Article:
The National Army Museum, the Museum of Somerset and Somerset Military Museum have joined forces to mark the 200th anniversary of the Battle of Waterloo.
The new exhibition draws on a host of artefacts from the London-based museum’s rich collections, while other objects have come from collections cared for by the South West Heritage Trust. Included in the exhibition are works of art, military items and even hair from Napoleon’s famous horse, Marengo. Together the objects tell the personal stories of soldiers and their families, and the legacy that the battle left behind in the lives of so many people.
The Battle of Waterloo was crucial in Britain’s history. It took place on a sodden field in Belgium on 18 June 1815 when the Duke of Wellington and his forces halted the advance of the French Army. The battle marked the end of Napoleon’s domination of Europe and heralded a long period of peace.
Janice Murray, Director General of the National Army Museum, said: “We’ve thoroughly enjoyed putting this unique exhibition together, and want as many people as possible to engage with the personal stories that were shaped by the battle and its aftermath.”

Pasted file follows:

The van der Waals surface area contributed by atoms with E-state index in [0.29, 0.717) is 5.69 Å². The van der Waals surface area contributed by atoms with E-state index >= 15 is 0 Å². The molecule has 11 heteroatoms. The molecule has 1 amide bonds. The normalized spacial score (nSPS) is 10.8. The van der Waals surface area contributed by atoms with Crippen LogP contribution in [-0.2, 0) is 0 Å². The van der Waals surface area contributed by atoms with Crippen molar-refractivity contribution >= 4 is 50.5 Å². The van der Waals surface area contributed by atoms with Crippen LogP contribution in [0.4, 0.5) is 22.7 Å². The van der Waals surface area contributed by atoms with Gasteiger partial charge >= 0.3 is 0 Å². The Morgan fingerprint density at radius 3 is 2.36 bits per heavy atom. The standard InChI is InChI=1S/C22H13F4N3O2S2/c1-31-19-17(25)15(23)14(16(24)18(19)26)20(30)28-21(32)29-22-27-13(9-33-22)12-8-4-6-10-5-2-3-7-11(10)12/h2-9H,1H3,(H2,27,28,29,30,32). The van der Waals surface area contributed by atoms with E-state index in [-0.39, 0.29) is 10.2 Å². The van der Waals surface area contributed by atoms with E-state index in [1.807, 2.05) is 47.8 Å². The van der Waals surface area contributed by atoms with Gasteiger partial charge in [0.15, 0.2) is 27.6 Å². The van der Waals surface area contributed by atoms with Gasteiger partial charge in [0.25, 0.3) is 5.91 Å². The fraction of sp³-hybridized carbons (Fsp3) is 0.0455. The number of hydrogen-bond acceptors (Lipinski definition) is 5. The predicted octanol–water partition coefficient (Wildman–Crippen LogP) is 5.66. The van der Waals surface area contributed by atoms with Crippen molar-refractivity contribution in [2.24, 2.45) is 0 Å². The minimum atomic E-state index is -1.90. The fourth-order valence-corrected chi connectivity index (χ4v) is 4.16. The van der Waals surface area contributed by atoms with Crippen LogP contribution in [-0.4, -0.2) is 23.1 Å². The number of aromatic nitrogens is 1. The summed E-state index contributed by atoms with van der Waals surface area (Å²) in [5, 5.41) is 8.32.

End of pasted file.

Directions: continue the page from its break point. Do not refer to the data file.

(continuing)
Tom Mayberry, Chief Executive of the South West Heritage Trust, said: “We’re very pleased to have had the opportunity to work in partnership with the National Army Museum. The exhibition will allow individuals and families to learn more about one of the turning-points in our history.”
The National Army Museum, in partnership with the Waterloo 200 Charity, Culture 24 and the Heritage Lottery Fund, has also recently launched Waterloo200.org as a central website for all Waterloo commemorative events this year. The website features an online gallery of 200 unique Waterloo artefacts, including the Duke of Wellington’s boots, an eagle standard captured in the battle and the original blood-stained saw used to amputate the Earl of Uxbridge’s leg.
The ‘Waterloo Lives’ exhibition is part of the National Army Museum’s ‘Building for the Future’ project, which has been generously funded by the Heritage Lottery Fund.
The exhibition runs at the museum until 4 July. The museum is open on Tuesdays to Saturdays from 10.00 am to 5.00 pm (last entry 4.30 pm). Admission is free.